This blog is going to address how newly diagnosed M.E sufferers will not have a clue about what is about to hit them like a freight train. I was diagnosed after 3 years of tests and being given the run around by doctors. The life altering diagnosis was given to me by a locum doctor. He said ' You have chronic fatigue syndrome, don't worry about it. At least you haven't got M.E...that is sooo much worse'. I was offered no treatment or advice at that point and just sent away to deal with it myself. It didn't occur to me that there would be support groups/charities available to offer help and advice. I simply struggled on for a few years until a GP I was seeing for another issue recommended Pacing therapy. As I keep saying over and over again, M.E is CFS. There is just a varying degree of severity of symptoms. I am a mild sufferer.
People with mild CFS/M.E. are mobile, can care for themselves and can do light domestic tasks with difficulty. Most are still working or in education, but to do this they have probably stopped all leisure and social pursuits. They often take days off, or use the weekend to cope with the rest of the week.The definitions of moderate and severe are as follows:
People with moderate CFS/M.E. have reduced mobility and are restricted in all activities of daily living, although they may have peaks and troughs in their level of symptoms and ability to do activities. They have usually stopped work, school or college and need rest periods, often sleeping in the afternoon for one or two hours. Their sleep at night is generally poor quality and disturbed.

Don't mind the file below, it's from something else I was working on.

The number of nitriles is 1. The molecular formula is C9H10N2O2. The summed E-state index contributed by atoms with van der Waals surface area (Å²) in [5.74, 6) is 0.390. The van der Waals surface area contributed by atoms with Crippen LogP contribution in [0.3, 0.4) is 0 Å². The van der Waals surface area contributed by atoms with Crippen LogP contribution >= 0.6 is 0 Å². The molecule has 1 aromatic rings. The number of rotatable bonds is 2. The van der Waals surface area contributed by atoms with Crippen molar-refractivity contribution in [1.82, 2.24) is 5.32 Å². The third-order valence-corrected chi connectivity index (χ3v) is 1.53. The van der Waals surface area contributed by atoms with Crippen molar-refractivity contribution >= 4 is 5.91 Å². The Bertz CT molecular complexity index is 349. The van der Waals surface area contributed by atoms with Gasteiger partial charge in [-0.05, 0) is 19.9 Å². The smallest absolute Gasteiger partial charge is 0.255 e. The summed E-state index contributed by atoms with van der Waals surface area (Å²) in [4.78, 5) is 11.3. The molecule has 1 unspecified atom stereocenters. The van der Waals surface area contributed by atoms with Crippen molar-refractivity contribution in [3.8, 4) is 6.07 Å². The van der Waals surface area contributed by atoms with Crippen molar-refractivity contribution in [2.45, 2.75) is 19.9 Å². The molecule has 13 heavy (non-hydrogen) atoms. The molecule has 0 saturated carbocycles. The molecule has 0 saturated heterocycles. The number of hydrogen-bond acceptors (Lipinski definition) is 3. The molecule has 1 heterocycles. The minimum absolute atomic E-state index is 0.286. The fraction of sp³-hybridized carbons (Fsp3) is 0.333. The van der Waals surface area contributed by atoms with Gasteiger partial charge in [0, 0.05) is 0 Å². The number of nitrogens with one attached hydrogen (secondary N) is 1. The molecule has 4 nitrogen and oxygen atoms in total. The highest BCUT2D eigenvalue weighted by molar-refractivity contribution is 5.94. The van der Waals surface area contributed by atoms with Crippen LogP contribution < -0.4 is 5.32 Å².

People with severe CFS/M.E. are unable to do any activity for themselves, or can carry out minimal daily tasks only (such as face washing, cleaning teeth). They have severe cognitive difficulties and depend on a wheelchair for mobility. They are often unable to leave the house, or have a severe and prolonged after-effect if they do so. They may also spend most of their time in bed, and are often extremely sensitive to light and noise.
|Foggy LOVED watching PFC too!|
Thanks for email. Sorry to hear you're stilling fighting the Labyrinthitis. I do think of you, and catch some of your Facebook entries but unfortunately I've continued to go downhill somewhat. I've not got back to work (since ) and now it looks like retirement on ill health grounds. I've gone down to half pay so hoping it can be sorted before wage stops altogether......I can't believe it was a year ago that I attended your ME talk at the University. I could never have envisioned how I would deteriorate. I think that's happened because it took so long to diagnose and I fought to keep going for so long.